Rewind now to 1920, when Woodrow Wilson was touring the country trying to sell his League of Nations concept. The Republicans followed him around the country with a so-called "Truth Squad", to counteract what they thought was Wilson's misinformation. The point here isn't who was right or wrong, but that the Republicans in 1920 recognized that misinformation has to be countered strongly and immediately. Wilson ended up dead from exhaustsion, and the U.S. Senate kept us out of the League of Nations.

It is said that lie told often enough will be believed. The lesson here is that the more accurate saying is that an *unrefuted* lie told often enough will be believed. The Democrats, unfortunately, have yet to learn this lesson.

Wednesday, August 19, 2009

The Sicilian Dragon without Bc4: A Tricky Pawn Sacrifice

This game illustrates the other main branch of the Dragon, where White castles on his 9th move, omitting Bc4. For years I traded Knights on d4 and then played ...Be6, but I ran into problems playing this line, and I became aware that ...d5 is a better way for Black to proceed. I had resisted playing this line because it involved a Pawn sacrifice, and I was too lazy to learn the ins and outs of it, which one must do if playing a sacrifice. Finally I studied it enough to be able to start playing it, and it has led to some interesting games.

This game is against "NimbleLabs", played on 4/23/08. We are both rated about 1500 in this 5-minute game.

1 e4 c5 2 Nf3 d6 3 d4 cxd4 4 Nxd4 Nf6 5 Nc3 g6 6 f3 Bg7 7 Be3 0-0 8 Qd2 Nc6 9 0-0-0

The other main line is 9 Bc4, illustrated by the last game.


This initiates the Pawn sacrifice.

10 ed Nxd5 11 Nxc6 bc 12 Nxd5 cd 13 Qxd5

This completes the "winning" of the Pawn by White.


This is the idea behind Black's Pawn sacrifice. Black doesn't care if White takes the Rook which is hanging on a8, because he plans ...Bf5 next, threatening mate on c2. He also has open lines to the Pawn on b2. All in all, plenty of compensation for the Pawn.

14 Qxa8

In order to blunt Black's attack, the more usual move is 14 Qc5, after which I play 14...Qb7.


The idea here is that White's Queen cannot move to guard against the threatened mate on c2, so he must give up his Queen for the second Rook.

15 Qxf8ch Kxf8 16 Bd3?

Correct is 16 Rd2, but even then Black scores over 50% in the database collection.


This is why 16 Bd3 is bad. My move hits the Bishop on e3 and the Pawn on b2. It is made possible by the fact that his Bishop move blocks his Rook on d1, so that my Queen is relieved of her guard duty against the mate on d8.

17 Rhe1

Usual is the awkward-looking 17 Kd2. Here White decides to guard his Bishop on e3 by bringing his other Rook into play, surely not a bad idea.

17...Qxb2ch 18 Kd2 Bxd3 19 Kxd3 Qc3ch 20 Ke2 Qxc2ch

Now material is even again. I have Queen and Pawn for two Rooks.

21 Rd2 Qc4ch 22 Kf2 Bc3

I have to constantly be mindful of the mate threat on d8. 22...Bc3 not only forks the Rooks, but by vacating g7 it gives my King an escape square. Now if the Rook checks on d8 my King can slide into g7, while if he plays Bh6ch my King goes over to e8 and Rd8 is no longer mate.

23 Rd8ch Kg7 24 Red1

24 Re2 prevents my next, with my advantage then being about a third of a point.

24...Qxa2ch 25 Kg3 Be5ch 26 f4 Bf6 27 Bd4 h5 28 BxBch KxB 29 R1d2

The Queen on an open board like this is awfully strong. Computer analysis says I'm up 1.5 points, more than the one Pawn I'm material up.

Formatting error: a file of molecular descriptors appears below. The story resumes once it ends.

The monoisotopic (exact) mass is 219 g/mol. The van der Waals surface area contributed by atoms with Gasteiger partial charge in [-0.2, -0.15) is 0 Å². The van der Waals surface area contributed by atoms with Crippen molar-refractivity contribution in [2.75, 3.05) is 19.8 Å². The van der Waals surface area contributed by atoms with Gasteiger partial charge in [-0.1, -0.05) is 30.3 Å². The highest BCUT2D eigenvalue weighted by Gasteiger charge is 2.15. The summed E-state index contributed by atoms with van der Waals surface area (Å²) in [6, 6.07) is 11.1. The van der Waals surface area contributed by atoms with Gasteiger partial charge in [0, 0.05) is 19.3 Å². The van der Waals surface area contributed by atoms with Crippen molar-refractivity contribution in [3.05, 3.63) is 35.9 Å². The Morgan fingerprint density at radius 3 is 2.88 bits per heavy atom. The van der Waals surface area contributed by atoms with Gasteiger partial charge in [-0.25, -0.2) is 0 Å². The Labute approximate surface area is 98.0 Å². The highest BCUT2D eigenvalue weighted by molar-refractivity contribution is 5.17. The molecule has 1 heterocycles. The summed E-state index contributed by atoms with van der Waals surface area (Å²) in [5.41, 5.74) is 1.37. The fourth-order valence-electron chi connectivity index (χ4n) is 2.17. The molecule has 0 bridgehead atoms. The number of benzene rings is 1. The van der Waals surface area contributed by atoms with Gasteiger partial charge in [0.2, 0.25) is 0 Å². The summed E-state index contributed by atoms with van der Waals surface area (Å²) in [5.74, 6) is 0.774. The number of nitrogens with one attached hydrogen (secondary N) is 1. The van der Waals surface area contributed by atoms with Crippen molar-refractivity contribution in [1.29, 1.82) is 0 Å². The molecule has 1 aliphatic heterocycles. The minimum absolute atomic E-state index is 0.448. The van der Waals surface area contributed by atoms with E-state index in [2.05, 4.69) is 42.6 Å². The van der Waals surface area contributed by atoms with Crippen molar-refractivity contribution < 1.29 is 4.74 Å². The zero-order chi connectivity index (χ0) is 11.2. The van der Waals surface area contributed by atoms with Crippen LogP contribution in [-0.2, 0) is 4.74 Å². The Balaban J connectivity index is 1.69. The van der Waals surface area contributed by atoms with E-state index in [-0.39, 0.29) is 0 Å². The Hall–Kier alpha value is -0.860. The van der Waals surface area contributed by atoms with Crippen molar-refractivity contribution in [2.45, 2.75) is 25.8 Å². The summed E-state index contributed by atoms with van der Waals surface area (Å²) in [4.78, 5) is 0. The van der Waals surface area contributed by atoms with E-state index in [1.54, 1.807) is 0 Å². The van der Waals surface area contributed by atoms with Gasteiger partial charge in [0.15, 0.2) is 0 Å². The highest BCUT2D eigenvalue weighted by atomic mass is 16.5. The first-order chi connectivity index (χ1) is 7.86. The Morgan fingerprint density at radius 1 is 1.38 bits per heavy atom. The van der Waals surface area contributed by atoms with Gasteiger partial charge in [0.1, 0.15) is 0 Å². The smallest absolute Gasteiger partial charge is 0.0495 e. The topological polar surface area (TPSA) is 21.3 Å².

29...Qa1 30 Rd1 Qc3ch 31 R8d3 Qc7 32 Rd7 Qc3ch 33 R7d3 Qc4 34 Rd4 Qe2

Finally arriving at the square I've had my eye on.

35 R4d2 Qg4ch 36 Kf2 Qxf4ch 37 Kg1 Qe3ch 38 Kh1 h4 39 Rd3 Qb6 40 Rf1ch Kg7 41 Rfd1 f6 42 Rd7 Kf7 43 R7d3 g5 44 Rd7 g4 45 R7d3 Qc6 46 Kg1

White has only 12 seconds left.

46...f5 47 Kf1 f4 48 Rd4 Qb5ch 49 Kg1 Qc5 50 Kf1 e5 51 Rd7ch Ke6 52 R7d6ch Qxd6 53 Rxd6 Kxd6 54 Ke2 Kc5 White time forfeits 0-1

With the trade of pieces, the King and Pawn ending was hopeless for White.

Sunday, August 16, 2009

The Sicilian Dragon with Bc4: All-Out War

This starts a series in which I will analyze a chess game from my own play. The games themselves will not always be very memorable, but each will illustrate a particular opening which I find interesting and worth of study.

The first is a Sicilian Dragon played 8/15/09. White is che07, rated 1537, I am black, rated 1550. It is a five-minute game played on ICC.

1 e4 c5 2 Nf3 d6 3 d4 cd 4 Nxd4 Nf6 5 Nc3 g6

Initiates the Dragon Defense, so called because the Pawn formation Black will have supposedly resembles a Dragon.

6 Bc4

Many White players these days seem to like to develop their King Bishop early in this manner. I really don't see the point, but in this game we end up with the same position as with the normal move order, which is to delay Bc4 till move 10 or so.

6...Bg7 7 f3 0-0 8 Be3 Nc6 9 Qd2 Bd7 10 Bb3 Qa5 11 0-0-0 Rfc8

Now we arrive at the usual starting position for the middle game in the Dragon with Bc4. White will push his h-Pawn, usually sacrificing it, while Black will try for pressure on the Queen-side. Time is critical, as whoever strikes first usually wins. White will sometimes play 12 Kb1 next, but the move order is not significant as the h-Pawn push will follow anyway.

12 h4 Ne5 13 h5 Nxh5

Black accepts White's challenge, as Black hopes to neutralize the King-side attack and strike himself on the Queenside. Regardless of who is successful, an interesting game is in store.

14 g4

After the move 14 Bh6, Black has the interesting possibility of 14...Nd3ch! The idea here is that if White takes the Knight with the c-Pawn, his Knight on d4 hangs, while if he takes with the Queen, his Bishop on h6 hangs! Consequently, White usually plays 15 Kb1, and there follows 15...Nxb2 16 Kxb2 Bxh6 17 Qxh6, and now Black will capture the Knight on c3 with either his Queen or his Rook. The four games in the database to this point split equally with two wins for White and two for Black. The upshot of this is that 14...Nxd3ch is perhaps not an objectively better move than more normal moves, but in a blitz game against sub-Master competition, it will surely have the benefit of surprise and unsettle your opponent, so I play it.

14...Nf6 15 Bh6 Rxc3!